By Phil Stewart
WASHINGTON (Reuters) - The United States should expect Iran to retaliate over the U.S. killing of Iranian military commander Qassem Soleimani, Defense Secretary Mark Esper said on Tuesday, as a top Tehran general vowed a "hard and definitive revenge."
Esper declined to detail any intelligence driving that assessment or comment on Iranian military activities that could signal Tehran's intentions. Reuters has reported that Iranian missile forces have been put on a heightened state of alert.
"I think we should expect that they will retaliate in some way, shape or form," Esper told a news briefing at the Pentagon, adding that such retaliation could be through Iran-backed proxy groups or "by their own hand."
"We're prepared for any contingency. And then we will respond appropriately to whatever they do."
U.S. officials have said the killing of Soleimani while he was on a trip to Iraq on Friday was based on intelligence indicating forces under his command planned further attacks on U.S. targets in the region, though they have provided no evidence.
Esper spoke hours after the head of Iran's Revolutionary Guards, General Hossein Salami, told mourners gathered for Soleimani's funeral in the southeastern city of Kerman: "We will take revenge, a hard and definitive revenge."
Iran, whose coastline runs along a Gulf oil shipping route that includes the narrow Strait of Hormuz, has allied forces across the Middle East through which it can act. Representatives from those groups, including the Palestinian Islamist Hamas and Lebanon's Hezbollah movement, attended funeral events in Tehran.
As tensions rise, the Pentagon has been moving thousands of additional forces into the Middle East, including a small number of soldiers from the 173rd Airborne Brigade. It is also sending the roughly 3,500 soldiers from the Immediate Response Force (IRF) brigade of the 82nd Airborne Division.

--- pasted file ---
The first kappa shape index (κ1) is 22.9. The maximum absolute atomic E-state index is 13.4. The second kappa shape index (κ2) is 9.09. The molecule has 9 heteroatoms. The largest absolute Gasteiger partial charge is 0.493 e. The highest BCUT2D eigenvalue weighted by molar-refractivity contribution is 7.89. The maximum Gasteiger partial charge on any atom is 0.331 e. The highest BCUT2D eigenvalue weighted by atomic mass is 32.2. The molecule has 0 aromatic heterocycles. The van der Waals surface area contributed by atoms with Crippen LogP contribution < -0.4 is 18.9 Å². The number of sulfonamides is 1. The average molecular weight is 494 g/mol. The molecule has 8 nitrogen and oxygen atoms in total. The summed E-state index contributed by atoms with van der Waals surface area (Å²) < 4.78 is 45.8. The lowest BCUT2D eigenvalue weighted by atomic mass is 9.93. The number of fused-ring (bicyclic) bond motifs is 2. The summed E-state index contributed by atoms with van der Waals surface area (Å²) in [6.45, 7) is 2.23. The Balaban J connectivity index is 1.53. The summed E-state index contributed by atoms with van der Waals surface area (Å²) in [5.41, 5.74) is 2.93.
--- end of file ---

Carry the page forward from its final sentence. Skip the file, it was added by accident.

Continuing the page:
Esper said the moves were aimed at force protection and said he would do more as necessary "to protect our people, our interests and our facilities."
Esper cautioned that although the United States did not seek a war with Iran, "we are prepared to finish one."
But with both sides trading threats and counter-threats, it was unclear how tensions might be reduced.
Asked if there was any off-ramp to avoid conflict, Esper suggested Iran would need to act by choosing diplomacy, without preconditions.
"There is a big off ramp sitting in front of Tehran right now, and that is to de-escalate, to message us that they want to sit down and talk - without precondition, by the way - to the United States about a better way forward," he said.
Tensions between Washington and Tehran have risen steadily since May 2018 when U.S. President Donald Trump withdrew from a 2015 international accord that put limits on Iran's nuclear program in exchange for some relief from sanctions. Trump said the accord reached under the previous Obama administration did not go far enough and did not curb Iran's activities in the Middle East.
Even if there is no further military action, the U.S. drone strike that killed the general appears to have offered Tehran an opportunity to try to unify the country just two months after anti-government protests.
It has also amplified calls from U.S. opponents inside Iraq for U.S. forces to leave. Esper has repeatedly played down an Iraqi parliamentary vote calling for U.S. troops to withdraw, saying it was non-binding and that some lawmakers voted "at the point of a gun."
Esper said he had not received a request from Iraq to withdraw the more than 5,000 U.S. troops there.
(Reporting by Phil Stewart; Editing by Mary Milliken and Grant McCool)